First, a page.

Art will rarely make you rich, but if the stars align, you might be able to turn your creative passion into a full-time job
Retired District Judge Leslie Hayashi writes children’s books. UH Manoa associate professor Chae Ho Lee, a design specialist in the Department of Art and Art History, creates imaginative haikulike cards. Attorney and mediator Elizabeth Kent collects antique kimono to sew unique jackets, scarves and vests. Mark Chai worked part time as a medical center patient transporter while building his artistic career as the inspired creator of lighting sculptures.
For each, day jobs or retirement income paid the bills, but their creative moonlighting fulfilled them in other, profound ways.
Many people in Hawaii have artistic sidelines, but only a few make a living from their art. According to the federal Bureau of Labor Statistics, just 50 people in Hawaii reported making their living as craft artists in 2016 – fewer than 1 out of every 10,000 workers. However, BLS statistics also say that Island artists who paint, weave, throw pots or otherwise craft for a living earn more than crafters elsewhere in the country; their average income of $52,050 a year puts them second only to those in California.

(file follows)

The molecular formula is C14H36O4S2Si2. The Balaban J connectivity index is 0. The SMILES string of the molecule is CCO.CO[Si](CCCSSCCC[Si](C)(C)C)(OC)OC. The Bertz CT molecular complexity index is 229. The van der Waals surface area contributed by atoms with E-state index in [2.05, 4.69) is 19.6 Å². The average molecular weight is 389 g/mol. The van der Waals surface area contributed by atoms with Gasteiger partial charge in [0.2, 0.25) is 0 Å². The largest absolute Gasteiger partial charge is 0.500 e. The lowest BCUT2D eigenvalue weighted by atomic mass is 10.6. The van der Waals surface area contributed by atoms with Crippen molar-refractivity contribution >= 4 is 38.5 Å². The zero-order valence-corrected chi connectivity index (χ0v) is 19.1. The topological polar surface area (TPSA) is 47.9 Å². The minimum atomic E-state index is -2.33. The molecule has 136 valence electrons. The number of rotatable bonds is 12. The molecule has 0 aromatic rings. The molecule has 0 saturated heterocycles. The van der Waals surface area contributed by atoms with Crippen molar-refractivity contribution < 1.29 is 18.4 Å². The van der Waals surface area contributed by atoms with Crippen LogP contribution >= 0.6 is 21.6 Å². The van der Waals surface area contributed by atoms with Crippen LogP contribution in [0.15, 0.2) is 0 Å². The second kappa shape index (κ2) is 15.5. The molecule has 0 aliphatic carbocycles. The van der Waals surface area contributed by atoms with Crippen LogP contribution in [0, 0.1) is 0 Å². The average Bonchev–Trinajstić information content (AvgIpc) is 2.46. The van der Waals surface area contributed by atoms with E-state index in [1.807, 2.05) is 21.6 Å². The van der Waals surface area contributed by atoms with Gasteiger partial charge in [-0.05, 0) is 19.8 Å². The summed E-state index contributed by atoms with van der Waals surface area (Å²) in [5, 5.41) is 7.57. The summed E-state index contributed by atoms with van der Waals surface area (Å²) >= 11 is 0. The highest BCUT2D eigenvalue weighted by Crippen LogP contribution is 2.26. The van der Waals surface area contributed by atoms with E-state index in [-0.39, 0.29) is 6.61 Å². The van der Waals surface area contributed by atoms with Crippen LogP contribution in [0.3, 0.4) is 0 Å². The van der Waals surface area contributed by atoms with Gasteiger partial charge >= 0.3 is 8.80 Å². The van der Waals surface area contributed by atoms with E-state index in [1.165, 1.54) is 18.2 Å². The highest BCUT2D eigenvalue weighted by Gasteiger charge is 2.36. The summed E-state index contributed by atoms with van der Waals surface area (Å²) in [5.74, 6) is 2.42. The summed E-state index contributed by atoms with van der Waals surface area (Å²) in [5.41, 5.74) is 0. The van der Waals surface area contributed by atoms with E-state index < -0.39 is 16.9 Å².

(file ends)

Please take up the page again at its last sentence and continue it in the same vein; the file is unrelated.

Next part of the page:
It is difficult to jump from a day job to an exhilarating but uncertain career in personal creativity. It usually means selling at craft fairs or in galleries that take 40 or 50 percent of the sales price, or finding a larger audience far from Hawaii. It can take courage, a financial cushion, internet savviness, a simple lifestyle, sheer bravado or all of the above.